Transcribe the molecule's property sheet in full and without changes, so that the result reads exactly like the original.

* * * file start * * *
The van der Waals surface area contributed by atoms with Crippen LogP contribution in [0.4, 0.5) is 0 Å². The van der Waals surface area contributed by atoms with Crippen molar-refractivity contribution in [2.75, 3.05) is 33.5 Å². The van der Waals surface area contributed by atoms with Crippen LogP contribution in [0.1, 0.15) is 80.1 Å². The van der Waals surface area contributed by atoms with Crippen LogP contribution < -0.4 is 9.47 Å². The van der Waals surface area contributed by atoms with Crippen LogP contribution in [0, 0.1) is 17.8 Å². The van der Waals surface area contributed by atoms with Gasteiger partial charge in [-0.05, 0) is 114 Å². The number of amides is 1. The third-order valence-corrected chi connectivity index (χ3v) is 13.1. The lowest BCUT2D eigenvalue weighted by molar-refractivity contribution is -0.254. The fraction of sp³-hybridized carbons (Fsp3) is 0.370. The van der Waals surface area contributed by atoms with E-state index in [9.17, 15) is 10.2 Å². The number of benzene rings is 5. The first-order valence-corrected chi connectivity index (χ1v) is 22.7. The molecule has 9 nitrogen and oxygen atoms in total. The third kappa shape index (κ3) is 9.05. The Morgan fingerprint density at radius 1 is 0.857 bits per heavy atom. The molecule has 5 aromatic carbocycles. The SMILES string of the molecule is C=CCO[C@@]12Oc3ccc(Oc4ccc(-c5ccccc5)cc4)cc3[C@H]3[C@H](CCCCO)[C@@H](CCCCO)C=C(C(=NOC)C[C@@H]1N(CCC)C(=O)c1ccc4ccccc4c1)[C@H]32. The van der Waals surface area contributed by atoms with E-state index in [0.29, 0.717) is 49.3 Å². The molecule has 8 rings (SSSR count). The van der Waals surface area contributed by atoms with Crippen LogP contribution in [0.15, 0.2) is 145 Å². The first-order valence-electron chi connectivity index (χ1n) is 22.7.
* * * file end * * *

The van der Waals surface area contributed by atoms with Crippen LogP contribution in [0.4, 0.5) is 0 Å². The van der Waals surface area contributed by atoms with Crippen molar-refractivity contribution in [2.75, 3.05) is 33.5 Å². The van der Waals surface area contributed by atoms with Crippen LogP contribution in [0.1, 0.15) is 80.1 Å². The van der Waals surface area contributed by atoms with Crippen LogP contribution < -0.4 is 9.47 Å². The van der Waals surface area contributed by atoms with Crippen LogP contribution in [0, 0.1) is 17.8 Å². The van der Waals surface area contributed by atoms with Gasteiger partial charge in [-0.05, 0) is 114 Å². The number of amides is 1. The third-order valence-corrected chi connectivity index (χ3v) is 13.1. The lowest BCUT2D eigenvalue weighted by molar-refractivity contribution is -0.254. The fraction of sp³-hybridized carbons (Fsp3) is 0.370. The van der Waals surface area contributed by atoms with E-state index in [9.17, 15) is 10.2 Å². The number of benzene rings is 5. The first-order valence-corrected chi connectivity index (χ1v) is 22.7. The molecule has 9 nitrogen and oxygen atoms in total. The third kappa shape index (κ3) is 9.05. The Morgan fingerprint density at radius 1 is 0.857 bits per heavy atom. The molecule has 5 aromatic carbocycles. The SMILES string of the molecule is C=CCO[C@@]12Oc3ccc(Oc4ccc(-c5ccccc5)cc4)cc3[C@H]3[C@H](CCCCO)[C@@H](CCCCO)C=C(C(=NOC)C[C@@H]1N(CCC)C(=O)c1ccc4ccccc4c1)[C@H]32. The van der Waals surface area contributed by atoms with E-state index in [0.29, 0.717) is 49.3 Å². The molecule has 8 rings (SSSR count). The van der Waals surface area contributed by atoms with Crippen LogP contribution in [0.15, 0.2) is 145 Å². The first-order valence-electron chi connectivity index (χ1n) is 22.7.